Don’t Buy the Snake Oil, Or the Butterfat!

I wrote this as a let­ter to the edi­tor of Moth­er Earth News, which is a gen­er­al­ly good pub­li­ca­tion that some­times pub­lish­es bad dietary advice:

In The Fats You Need for a Healthy Diet (August/September 2011 of Moth­er Earth News), Oscar H. Will, III, pro­vides dan­ger­ous­ly mis­lead­ing dietary advice. Sat­u­rat­ed fat does not “do a body good.” You don’t need to get any sat­u­rat­ed, monoun­sat­u­rat­ed, or trans fat­ty acids what­so­ev­er from the diet. Only two fat­ty acids are essen­tial, which means that they must come from the food. One is an omega-6 fat­ty acid called linole­ic acid. The oth­er is an omega-3 fat­ty acid called alpha-linolenic acid. How­ev­er, the dietary require­ment for these fat­ty acids is so small that you can find true cas­es of defi­cien­cy only in extreme sit­u­a­tions, such as peo­ple who were being fed noth­ing but sug­ar intra­venous­ly. For those patients, the require­ment for essen­tial fat­ty acids could be met by rub­bing a small amount of veg­etable oil on the skin. Fat defi­cien­cy is prac­ti­cal­ly nonex­is­tent because even a diet based on low-fat grains and veg­eta­bles pro­vides enough of the essen­tial fat­ty acids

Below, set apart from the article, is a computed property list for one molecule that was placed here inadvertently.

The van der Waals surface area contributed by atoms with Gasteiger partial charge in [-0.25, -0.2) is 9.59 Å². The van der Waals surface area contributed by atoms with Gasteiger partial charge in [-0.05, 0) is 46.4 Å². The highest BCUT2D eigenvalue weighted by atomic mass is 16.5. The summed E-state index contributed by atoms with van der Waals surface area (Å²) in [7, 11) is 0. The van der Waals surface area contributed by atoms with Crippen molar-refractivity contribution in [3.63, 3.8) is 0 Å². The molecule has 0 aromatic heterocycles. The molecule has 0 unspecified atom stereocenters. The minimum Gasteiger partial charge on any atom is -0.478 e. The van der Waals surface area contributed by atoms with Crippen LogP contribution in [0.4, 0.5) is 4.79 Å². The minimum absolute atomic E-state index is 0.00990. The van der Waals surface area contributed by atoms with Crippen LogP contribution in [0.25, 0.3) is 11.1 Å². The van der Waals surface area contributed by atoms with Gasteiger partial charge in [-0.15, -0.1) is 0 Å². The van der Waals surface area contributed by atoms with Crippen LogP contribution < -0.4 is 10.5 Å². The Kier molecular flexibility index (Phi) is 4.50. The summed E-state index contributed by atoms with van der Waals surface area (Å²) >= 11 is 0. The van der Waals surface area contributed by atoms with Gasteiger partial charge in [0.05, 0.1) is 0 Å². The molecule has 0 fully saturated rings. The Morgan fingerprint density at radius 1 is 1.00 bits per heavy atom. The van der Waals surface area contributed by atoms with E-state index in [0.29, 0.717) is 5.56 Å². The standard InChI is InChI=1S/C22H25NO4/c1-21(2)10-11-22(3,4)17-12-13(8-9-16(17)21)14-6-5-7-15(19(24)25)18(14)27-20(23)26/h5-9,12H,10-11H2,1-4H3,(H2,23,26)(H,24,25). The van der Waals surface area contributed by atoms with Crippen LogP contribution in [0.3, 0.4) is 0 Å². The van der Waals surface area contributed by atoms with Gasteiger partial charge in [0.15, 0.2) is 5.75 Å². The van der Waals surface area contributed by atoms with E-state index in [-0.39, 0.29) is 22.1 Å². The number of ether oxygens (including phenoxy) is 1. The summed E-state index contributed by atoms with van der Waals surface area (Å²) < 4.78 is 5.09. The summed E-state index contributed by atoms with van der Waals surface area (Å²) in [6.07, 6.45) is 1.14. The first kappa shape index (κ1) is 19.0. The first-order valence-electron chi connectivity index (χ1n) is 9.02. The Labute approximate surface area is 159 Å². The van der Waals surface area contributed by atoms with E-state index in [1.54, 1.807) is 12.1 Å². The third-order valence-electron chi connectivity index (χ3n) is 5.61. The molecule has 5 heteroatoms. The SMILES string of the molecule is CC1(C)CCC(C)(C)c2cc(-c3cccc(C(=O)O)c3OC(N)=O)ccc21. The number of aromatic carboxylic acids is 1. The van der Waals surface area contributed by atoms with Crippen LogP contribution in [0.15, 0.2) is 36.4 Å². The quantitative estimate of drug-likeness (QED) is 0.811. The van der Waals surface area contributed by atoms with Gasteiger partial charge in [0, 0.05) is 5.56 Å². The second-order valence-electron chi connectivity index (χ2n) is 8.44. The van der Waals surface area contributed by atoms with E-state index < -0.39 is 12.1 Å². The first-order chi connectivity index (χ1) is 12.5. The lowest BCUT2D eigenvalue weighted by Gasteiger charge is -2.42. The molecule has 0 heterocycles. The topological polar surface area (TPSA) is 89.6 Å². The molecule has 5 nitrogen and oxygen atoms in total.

The usu­al prob­lem is that the per­son is eat­ing too much fat. Excess fat of any kind pro­motes obe­si­ty, ath­er­o­scle­ro­sis, dia­betes, and oth­er chron­ic dis­eases. The omega-3 fat­ty acids tend to have a blood-thin­ning effect, which off­sets some of the effect of their con­tri­bu­tion to ath­er­o­scle­ro­sis. An excess of the polyun­sat­u­rat­ed fat­ty acids (omega-3 and omega-6) has been linked to an increased risk of can­cer, pos­si­bly because of their effect on the immune sys­tem.

Even veg­e­tar­i­ans and veg­ans often eat too much fat, and they tend to eat a dis­pro­por­tion­ate­ly large amount of omega-6 rel­a­tive to omega-3 fat­ty acids because of a large intake of nuts and oils. The obvi­ous solu­tion to this prob­lem is to restrict the over­all fat intake and add a small amount of ground flaxseed to the diet. Flaxseed is an excel­lent source of the rel­a­tive­ly scarce omega-3 fat­ty acids.

Con­ju­gat­ed linolenic acid is found almost exclu­sive­ly in foods of ani­mal ori­gin. Yet nutri­tion­al epi­demi­ol­o­gy stud­ies show that those foods pro­mote the sorts of dis­eases that the dairy indus­try is claim­ing that con­ju­gat­ed linolenic acid is sup­posed to help pre­vent.


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